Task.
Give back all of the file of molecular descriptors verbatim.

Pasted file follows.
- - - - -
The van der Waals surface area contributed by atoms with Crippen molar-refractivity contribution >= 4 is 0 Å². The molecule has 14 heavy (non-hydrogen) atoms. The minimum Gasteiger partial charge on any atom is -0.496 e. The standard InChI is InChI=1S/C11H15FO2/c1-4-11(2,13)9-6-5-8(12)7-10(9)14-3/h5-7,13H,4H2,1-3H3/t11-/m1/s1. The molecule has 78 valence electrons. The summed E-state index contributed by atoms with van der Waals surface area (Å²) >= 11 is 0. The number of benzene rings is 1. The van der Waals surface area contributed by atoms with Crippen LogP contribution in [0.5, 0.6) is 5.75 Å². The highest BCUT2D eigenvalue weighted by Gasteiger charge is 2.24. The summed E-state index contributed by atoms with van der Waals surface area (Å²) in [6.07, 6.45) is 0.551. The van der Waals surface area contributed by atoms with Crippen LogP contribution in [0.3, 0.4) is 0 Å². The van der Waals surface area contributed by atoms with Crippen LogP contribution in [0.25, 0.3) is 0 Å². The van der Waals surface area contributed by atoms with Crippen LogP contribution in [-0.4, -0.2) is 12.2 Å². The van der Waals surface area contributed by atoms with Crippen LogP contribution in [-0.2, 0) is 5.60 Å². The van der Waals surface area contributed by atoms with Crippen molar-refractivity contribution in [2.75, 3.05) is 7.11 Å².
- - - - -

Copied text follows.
The van der Waals surface area contributed by atoms with Crippen molar-refractivity contribution >= 4 is 0 Å². The molecule has 14 heavy (non-hydrogen) atoms. The minimum Gasteiger partial charge on any atom is -0.496 e. The standard InChI is InChI=1S/C11H15FO2/c1-4-11(2,13)9-6-5-8(12)7-10(9)14-3/h5-7,13H,4H2,1-3H3/t11-/m1/s1. The molecule has 78 valence electrons. The summed E-state index contributed by atoms with van der Waals surface area (Å²) >= 11 is 0. The number of benzene rings is 1. The van der Waals surface area contributed by atoms with Crippen LogP contribution in [0.5, 0.6) is 5.75 Å². The highest BCUT2D eigenvalue weighted by Gasteiger charge is 2.24. The summed E-state index contributed by atoms with van der Waals surface area (Å²) in [6.07, 6.45) is 0.551. The van der Waals surface area contributed by atoms with Crippen LogP contribution in [0.3, 0.4) is 0 Å². The van der Waals surface area contributed by atoms with Crippen LogP contribution in [0.25, 0.3) is 0 Å². The van der Waals surface area contributed by atoms with Crippen LogP contribution in [-0.4, -0.2) is 12.2 Å². The van der Waals surface area contributed by atoms with Crippen LogP contribution in [-0.2, 0) is 5.60 Å². The van der Waals surface area contributed by atoms with Crippen molar-refractivity contribution in [2.75, 3.05) is 7.11 Å².